by Sachin Shetty, CCNA, BS7799 LA | Discuss this article »» (1)
It is said that seventy percent of all the attacks on the internet are application based. You fix all the vulnerabilities in the application. Are you still safe? The answer is NO
Attackers can still concentrate on client side attacks. The simplest and the most prevalent amongst them are stealing passwords. The most common method of stealing passwords surreptitiously is by the use of Keyloggers. Key loggers are applications that monitor a user’s keystrokes. They steal this information in several ways:
- Send this information via email to the malicious user or
- Upload it to some server on the internet controlled by the malicious user or
- Store it as logs for future retrieval.
These logs can then be used to collect email and online banking usernames and passwords from unsuspecting users or capture source code being developed in software firms. Keyloggers can be one of the following types: Hardware Keyloggers, the hook and kernel/driver keyloggers.
Keyloggers found in the internet can be packaged with any legal software and can be sent to any innocent user. When the user installs this software, the keylogger gets installed in the user’s system. Now it will monitor all the keystrokes of the user and store the logs on the same system or send it to the attacker via email or FTP. Here are some of the features we see in keyloggers today:
- Stealth Mode: In this mode no icon is present in the taskbar. Also there is no entry in the Task Manager and the keylogger is virtually hidden.
- Remote Installation: The keylogger has a feature whereby it can be packaged to other programs and can be sent by e-mail to install on the remote PC in stealth mode. It will then send keystrokes, screenshots and websites visited to the attacker by e-mail or via FTP.
- Smart Rename: This feature allows a user to rename all the keylogger’s executable files and registry entries.
Preventing Keystroke capture
Prevention from Application side: Keyloggers, both hardware and software, are basically designed to capture what a user types on the keyboard. On the web application side, one method to avoid keystroke capture is to use a virtual keyboard for entering username and password. A virtual keyboard is analogous to a graphical keypad where a user clicks on the characters rather than type them on the keyboard. Even this feature is not secure as some keylogger’s are designed to capture screenshot on every mouse-click. Thus the password of the user can be found out by looking at the screenshots and getting all the characters clicked corresponding to the mouse click. To avoid this virtual keyboards also have a feature that allows a user to enter a character by just holding the mouse cursor over it for some seconds (say 2 seconds). Thus the user can enter the password without even clicking the mouse button.
Fig. 1. A virtual Keyboard
Another method is to ask the user to enter the characters in the password randomly. For example, an application can ask the user to enter the 1st, 3rd and 5th (odd placed) characters of the password and then the characters in the even places. However this sequence has to change every time or else anyone capturing the password can easily reconstruct the original password. The disadvantage of this method is that the keylogger captures all the characters in the password and the malicious person can easily crack it by trying different combinations.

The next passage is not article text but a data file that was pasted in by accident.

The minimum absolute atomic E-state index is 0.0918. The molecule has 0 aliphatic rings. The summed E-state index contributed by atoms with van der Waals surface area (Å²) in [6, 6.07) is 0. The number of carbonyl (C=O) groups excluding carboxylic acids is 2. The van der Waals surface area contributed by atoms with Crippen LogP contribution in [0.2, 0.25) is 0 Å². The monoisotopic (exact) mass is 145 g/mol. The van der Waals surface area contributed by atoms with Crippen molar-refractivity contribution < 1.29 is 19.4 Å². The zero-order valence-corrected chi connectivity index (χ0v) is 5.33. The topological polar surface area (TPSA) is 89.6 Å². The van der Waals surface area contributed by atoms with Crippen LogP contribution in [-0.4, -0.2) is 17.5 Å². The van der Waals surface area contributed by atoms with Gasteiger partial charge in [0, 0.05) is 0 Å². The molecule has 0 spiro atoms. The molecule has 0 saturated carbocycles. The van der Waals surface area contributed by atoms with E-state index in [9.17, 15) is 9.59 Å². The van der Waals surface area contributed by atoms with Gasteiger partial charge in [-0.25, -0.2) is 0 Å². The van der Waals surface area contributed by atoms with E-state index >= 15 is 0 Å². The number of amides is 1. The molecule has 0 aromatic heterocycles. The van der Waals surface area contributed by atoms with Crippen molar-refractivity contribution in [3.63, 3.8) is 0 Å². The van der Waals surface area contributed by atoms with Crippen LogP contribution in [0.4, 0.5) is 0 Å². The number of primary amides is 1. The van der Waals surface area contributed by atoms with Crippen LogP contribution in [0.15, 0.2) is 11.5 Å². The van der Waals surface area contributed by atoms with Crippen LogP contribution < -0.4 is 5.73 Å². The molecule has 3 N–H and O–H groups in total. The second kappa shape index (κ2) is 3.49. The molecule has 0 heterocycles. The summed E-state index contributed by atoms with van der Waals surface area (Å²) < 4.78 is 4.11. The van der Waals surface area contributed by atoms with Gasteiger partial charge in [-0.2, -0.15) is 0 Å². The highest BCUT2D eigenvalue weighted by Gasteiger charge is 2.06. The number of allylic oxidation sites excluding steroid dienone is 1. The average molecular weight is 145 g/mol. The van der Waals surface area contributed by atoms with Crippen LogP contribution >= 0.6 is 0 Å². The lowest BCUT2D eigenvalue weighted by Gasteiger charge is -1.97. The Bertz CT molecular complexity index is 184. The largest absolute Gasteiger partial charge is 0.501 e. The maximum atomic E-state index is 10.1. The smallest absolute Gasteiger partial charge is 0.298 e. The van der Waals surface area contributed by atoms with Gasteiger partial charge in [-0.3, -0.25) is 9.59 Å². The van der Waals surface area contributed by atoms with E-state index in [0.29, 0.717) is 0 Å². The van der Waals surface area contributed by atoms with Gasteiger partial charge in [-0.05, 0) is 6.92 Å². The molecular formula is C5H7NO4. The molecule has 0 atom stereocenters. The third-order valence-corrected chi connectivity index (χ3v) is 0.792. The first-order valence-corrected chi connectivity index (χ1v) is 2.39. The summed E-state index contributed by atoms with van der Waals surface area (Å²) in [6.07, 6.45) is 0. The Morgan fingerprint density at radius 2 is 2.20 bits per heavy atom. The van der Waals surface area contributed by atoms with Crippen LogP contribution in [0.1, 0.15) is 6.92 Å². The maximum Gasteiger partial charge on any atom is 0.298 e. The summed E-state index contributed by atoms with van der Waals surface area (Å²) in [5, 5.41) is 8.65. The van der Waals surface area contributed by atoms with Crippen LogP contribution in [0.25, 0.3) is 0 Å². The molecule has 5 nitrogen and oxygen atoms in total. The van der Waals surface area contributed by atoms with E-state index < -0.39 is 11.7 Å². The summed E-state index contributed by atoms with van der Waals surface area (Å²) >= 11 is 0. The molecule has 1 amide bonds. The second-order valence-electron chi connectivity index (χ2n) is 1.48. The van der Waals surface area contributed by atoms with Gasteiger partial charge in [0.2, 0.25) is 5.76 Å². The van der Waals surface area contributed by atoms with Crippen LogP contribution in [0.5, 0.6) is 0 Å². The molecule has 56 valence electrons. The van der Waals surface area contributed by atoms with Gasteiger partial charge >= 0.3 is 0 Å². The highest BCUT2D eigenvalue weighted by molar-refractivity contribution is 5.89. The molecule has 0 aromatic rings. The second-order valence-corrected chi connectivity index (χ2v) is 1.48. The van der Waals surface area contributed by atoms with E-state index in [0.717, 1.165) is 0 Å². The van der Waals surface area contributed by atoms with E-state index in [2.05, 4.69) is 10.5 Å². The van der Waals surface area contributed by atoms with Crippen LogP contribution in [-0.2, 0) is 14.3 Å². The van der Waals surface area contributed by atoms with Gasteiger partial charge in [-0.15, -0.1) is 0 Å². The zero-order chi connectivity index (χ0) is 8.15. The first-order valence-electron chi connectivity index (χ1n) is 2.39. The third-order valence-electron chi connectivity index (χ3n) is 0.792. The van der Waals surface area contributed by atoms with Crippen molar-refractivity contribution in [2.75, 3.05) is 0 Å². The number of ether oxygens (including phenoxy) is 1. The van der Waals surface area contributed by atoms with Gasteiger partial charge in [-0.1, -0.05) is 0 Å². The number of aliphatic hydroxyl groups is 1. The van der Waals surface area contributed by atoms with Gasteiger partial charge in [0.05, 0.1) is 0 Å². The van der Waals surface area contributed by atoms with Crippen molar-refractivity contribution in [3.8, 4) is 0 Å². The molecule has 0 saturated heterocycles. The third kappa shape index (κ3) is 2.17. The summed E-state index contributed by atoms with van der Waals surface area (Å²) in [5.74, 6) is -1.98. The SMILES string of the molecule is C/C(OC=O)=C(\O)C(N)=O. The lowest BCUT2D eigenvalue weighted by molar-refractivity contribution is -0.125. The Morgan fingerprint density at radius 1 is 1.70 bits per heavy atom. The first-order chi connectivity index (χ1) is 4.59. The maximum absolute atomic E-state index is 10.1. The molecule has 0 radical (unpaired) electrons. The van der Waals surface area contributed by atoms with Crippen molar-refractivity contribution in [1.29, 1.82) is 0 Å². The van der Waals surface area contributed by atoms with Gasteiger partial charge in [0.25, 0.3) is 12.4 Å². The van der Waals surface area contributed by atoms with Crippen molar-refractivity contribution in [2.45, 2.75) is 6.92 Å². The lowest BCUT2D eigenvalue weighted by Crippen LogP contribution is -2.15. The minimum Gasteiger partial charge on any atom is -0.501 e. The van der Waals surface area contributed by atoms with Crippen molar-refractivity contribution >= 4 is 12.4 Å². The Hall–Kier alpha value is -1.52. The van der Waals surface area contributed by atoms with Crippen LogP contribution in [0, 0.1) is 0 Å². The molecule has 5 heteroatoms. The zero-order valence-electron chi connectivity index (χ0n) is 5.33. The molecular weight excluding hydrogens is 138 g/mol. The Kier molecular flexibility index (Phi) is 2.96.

The best solution therefore is to do away from the traditional one level authentication and use two-factor authentication. One example of dual factor authentication is the Entrust IdentityGuard wherein in addition to the current username and password; users are also provided with a second physical form of authentication based on an assortment of characters in a row/column format printed on a card. Whenever a user wants to login, he first enters the username and password and then answers the random challenge thrown to him based on the card in his possession as shown:
Fig. 2. Dual Factor Authentication using Entrust IdentityGuard
Thus even if the keylogger captures the response to the random challenge, it will be of no use to it the next time as the random challenge for the next login will be different.
Prevention on the client side: The essence of any keylogger prevention exercise on the client side relies in educating the users to avoid using the keyboard for entering sensitive information and installing only what is needed. Untrusted freeware on the internet must be totally abstained from. Additionally ani-keyloggers can be used. Two types of anti-keylogging softwares are available.
- Signature based anti-keyloggers - Signature based anti-keyloggers are the ones that typically identify a keylogger based on the files or ‘dlls’ that it installs and the registry entries that it makes. Although, anti-keyloggers successfully identify the known keyloggers, they fail to identify a keylogger whose signature is not stored in their database.
- Hook based anti-keyloggers - A hook process in Windows uses a function called SetWindowsHookEx(). This is used to monitor the system for certain types of events, for instance a keypress/mouse-click. A hook procedure passes an event to the next procedure and this is how information of all the keypress/mouse-click gets collected. Hook based anti-keyloggers block this passing of control from one hook procedure to another. This results in the keylogging software generating no logs of the keystroke capture. Although hook based anti-keyloggers are better than signature based anti-keyloggers, they still are incapable of stopping kernel-based keyloggers.
With the vast proliferation of the internet in recent years and its subsequent use in day-to-day life, there has been a growing list malicious users trying to cash in by stealing information. Therefore need of the hour is to be aware of such practices and exercise maximum constraint while transacting on the internet.